May 2017
From Executive Director Tom Ikeda

Dear Friends,

Ten days ago I stood in front of the jail cell that held Martin Luther King, Jr. in Birmingham, Alabama. It was here Dr. King wrote the Letter from Birmingham Jail, while imprisoned for his nonviolent demonstration against segregation. Shivers went down my back as I read his words, “Injustice anywhere is a threat to justice everywhere,” and thought of the struggles, sacrifices, and deaths during the Civil Rights Movement.

As Densho collaborates more and more with other organizations and communities, I cannot help but see the patterns of systemic racism that have plagued our country for centuries, and continue into today. This only strengthens my resolve to share more broadly and deeply the injustice of the World War II incarceration of Japanese Americans.

Later this week I will be speaking at a ceremony in Seattle commemorating the imprisonment of another non-violent protestor. On May 15th the King County Council will be placing a plaque near the jail cell that Gordon Hirabayashi entered 75 years ago, for the "crime" of protesting the removal and incarceration of Japanese Americans. From his cell, Gordon wrote these words on July 4, 1942:

“But even though this is America, these things happening today are not American. They are the results of misinterpretations, mis-emphasis concerning the right thing to do, hysteria, and short-sightedness. It is up to those of us who feel that a wrong has been committed, that we have fallen short, to bear witness to that fact. It is our obligation to show forth our light in times of darkness, nay, our privilege.”

Now is our moment to come together to work toward a more just future. Please help us in that endeavor by giving what you can to the GiveBIG campaign that ends tomorrow. Your contribution will be tripled!


Tom Ikeda

Do you love the stories we share here? The invaluable oral histories we've recorded? Our on-the-ground work to stand up for civil liberties? Our innovative education program?
We're able to do all that because of the generous support of our community, and we need to ask you for that support now. Whether it's your first time contributing or you're a long-time donor, now is a great time to give! 

To increase the impact of your donation, every dollar you contribute will be matched with two dollars thanks to a matching grant provided to Densho by the National Park Service, Japanese American Confinement Sites Grant Program. This funding will increase our efforts to preserve the personal stories of the World War II Japanese American experience and help students, teachers, researchers, and the public access these materials.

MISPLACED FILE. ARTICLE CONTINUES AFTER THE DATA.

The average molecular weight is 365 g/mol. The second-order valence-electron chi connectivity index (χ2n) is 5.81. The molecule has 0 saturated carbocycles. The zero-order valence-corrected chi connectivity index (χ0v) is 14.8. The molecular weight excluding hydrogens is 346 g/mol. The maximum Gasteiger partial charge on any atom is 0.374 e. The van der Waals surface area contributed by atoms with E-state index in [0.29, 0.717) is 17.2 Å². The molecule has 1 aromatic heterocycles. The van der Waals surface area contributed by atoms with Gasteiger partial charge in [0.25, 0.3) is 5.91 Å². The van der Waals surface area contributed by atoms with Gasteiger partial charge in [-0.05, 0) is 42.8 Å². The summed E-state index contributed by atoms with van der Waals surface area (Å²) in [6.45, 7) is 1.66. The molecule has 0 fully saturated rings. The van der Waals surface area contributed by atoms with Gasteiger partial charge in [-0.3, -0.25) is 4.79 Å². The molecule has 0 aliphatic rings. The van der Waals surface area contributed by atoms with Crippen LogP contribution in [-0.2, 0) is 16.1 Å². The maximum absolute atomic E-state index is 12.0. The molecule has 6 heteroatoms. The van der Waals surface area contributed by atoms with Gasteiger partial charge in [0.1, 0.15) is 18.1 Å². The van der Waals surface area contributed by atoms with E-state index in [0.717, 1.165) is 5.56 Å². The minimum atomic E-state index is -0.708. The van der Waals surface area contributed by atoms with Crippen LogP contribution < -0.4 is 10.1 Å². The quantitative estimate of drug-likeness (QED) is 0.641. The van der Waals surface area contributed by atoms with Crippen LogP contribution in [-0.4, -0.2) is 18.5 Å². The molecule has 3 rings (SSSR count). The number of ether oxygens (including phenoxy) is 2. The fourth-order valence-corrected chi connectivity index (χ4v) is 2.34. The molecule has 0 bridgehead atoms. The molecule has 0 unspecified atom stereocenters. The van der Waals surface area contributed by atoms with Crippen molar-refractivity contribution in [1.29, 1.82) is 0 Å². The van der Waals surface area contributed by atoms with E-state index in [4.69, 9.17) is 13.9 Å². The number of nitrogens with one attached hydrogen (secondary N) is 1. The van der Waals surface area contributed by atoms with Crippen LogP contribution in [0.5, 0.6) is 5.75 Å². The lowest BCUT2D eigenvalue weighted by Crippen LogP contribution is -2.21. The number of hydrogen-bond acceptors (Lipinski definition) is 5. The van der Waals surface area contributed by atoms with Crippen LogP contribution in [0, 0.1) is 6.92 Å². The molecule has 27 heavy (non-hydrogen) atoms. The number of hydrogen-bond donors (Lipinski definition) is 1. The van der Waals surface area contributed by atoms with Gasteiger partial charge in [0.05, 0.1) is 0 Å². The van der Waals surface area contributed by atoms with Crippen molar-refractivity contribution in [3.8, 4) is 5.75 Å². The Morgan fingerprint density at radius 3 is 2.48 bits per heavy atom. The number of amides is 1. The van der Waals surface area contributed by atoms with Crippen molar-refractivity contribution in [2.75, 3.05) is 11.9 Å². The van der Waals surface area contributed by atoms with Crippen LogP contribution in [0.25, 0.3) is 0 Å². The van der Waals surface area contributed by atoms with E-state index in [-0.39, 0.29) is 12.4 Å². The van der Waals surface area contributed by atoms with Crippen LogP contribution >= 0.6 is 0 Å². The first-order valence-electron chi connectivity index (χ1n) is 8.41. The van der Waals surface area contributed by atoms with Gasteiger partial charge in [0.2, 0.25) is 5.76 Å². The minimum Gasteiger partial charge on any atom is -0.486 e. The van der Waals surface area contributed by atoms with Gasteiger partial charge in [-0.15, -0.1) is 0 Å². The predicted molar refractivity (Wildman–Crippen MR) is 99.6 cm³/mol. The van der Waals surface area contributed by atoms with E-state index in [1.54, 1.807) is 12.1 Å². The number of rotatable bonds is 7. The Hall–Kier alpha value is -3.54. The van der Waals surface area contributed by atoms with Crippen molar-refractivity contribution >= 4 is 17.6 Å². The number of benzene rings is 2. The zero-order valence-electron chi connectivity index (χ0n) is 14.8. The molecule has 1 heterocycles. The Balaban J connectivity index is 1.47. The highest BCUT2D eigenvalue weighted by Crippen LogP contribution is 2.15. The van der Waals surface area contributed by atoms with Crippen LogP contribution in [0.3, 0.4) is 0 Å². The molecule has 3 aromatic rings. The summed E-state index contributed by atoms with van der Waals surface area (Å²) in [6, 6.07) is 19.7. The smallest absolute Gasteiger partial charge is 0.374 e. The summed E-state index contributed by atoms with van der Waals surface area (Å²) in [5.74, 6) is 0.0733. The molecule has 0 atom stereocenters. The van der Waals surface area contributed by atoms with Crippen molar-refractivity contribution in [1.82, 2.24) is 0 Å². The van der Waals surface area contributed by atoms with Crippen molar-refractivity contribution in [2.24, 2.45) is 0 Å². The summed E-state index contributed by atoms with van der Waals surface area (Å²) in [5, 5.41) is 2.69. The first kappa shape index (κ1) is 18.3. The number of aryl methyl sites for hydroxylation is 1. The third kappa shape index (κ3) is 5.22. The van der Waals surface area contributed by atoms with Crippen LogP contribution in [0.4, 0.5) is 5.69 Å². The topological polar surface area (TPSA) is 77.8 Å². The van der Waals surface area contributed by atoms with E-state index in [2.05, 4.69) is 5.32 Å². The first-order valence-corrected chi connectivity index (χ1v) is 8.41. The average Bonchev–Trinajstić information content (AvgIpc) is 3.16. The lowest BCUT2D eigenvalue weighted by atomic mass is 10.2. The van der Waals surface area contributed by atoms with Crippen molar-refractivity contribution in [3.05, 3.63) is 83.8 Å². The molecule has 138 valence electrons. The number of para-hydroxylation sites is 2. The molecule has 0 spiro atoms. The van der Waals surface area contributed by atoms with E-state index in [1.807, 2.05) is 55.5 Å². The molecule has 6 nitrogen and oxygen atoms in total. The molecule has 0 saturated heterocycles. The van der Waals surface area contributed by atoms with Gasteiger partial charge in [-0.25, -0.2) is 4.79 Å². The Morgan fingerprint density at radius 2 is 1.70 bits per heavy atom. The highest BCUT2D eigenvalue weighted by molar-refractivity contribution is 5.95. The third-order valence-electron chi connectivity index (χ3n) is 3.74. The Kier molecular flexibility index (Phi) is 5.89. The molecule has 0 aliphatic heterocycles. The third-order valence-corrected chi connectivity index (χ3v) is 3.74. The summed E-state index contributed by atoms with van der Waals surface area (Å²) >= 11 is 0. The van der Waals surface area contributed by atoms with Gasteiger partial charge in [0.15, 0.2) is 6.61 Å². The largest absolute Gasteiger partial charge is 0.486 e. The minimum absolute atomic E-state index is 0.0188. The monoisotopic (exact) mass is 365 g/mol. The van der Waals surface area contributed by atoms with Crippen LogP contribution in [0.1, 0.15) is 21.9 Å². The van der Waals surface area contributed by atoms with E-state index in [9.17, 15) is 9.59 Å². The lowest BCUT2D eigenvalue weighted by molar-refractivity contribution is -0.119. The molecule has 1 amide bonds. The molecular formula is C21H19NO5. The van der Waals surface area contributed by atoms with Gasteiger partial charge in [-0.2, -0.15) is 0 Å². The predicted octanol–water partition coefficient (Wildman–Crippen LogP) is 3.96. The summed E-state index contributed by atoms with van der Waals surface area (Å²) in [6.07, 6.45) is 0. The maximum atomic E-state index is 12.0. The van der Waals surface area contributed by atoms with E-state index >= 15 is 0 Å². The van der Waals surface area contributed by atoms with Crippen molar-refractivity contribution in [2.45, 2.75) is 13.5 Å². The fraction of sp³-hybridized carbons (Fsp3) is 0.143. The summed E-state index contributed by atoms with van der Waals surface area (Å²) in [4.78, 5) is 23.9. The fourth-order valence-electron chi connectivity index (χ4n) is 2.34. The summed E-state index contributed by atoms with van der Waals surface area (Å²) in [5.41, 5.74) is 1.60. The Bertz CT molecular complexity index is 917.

To participate in this matching opportunity, you need to schedule your gift between now and midnight on May 10th.

Awards & Accolades

In the span of a month Tom Ikeda and Densho will have received three important awards from our community: 

The Seattle Chapter of the Japanese American Citizens' League honored Densho with a Community Engagement Award.

The Association of King County Historical Organizations honored Tom Ikeda with the Charles Payton Award

And, last but not least, the Japanese American National Museum honored Tom with their prestigious Founders' Award at their annual gala. 

Thanks to all who helped make this recognition possible! 

Tom Ikeda's talk generated local interest in Birmingham, Alabama so a reporter from the city's arts weekly interviewed him. 

"I know the South has the civil rights issues, but when we think about as a country putting into laws where we’re going to round up 120,000 people — and two-thirds are U.S. citizens — and [they] have no trials, no hearings, and just based on their ancestry round them up and place them in these camps when they’ve done nothing wrong… We wonder, we fear, and we want to discuss whether or not similar things can happen in our country today,” said Ikeda. 

>> Read the article. 

Prior to the social and political upheavals of the 1960s, there was no “Asian America”—at least not as we know it today. While Americans of Asian descent had joined forces on the picket line and plantation field throughout history, their identities and struggles were mostly defined along distinct ethnic lines. But amidst the tumult of the civil rights movement, young people united their communities to forge a new identity based on their collective experiences as Asian Americans.

>> Read more. 

Oral History Spotlight

Bob Santos, a well-known civil rights activist from Seattle, Washington, grew up in the Chinatown/International District area of Seattle. From 1972 to 1989, he served as Executive Director of the International District Improvement Association (InterIm), which brought together community members of diverse ethnic backgrounds. In this clip, he describes a successful effort to save a historic hotel.

>> Watch interview clip

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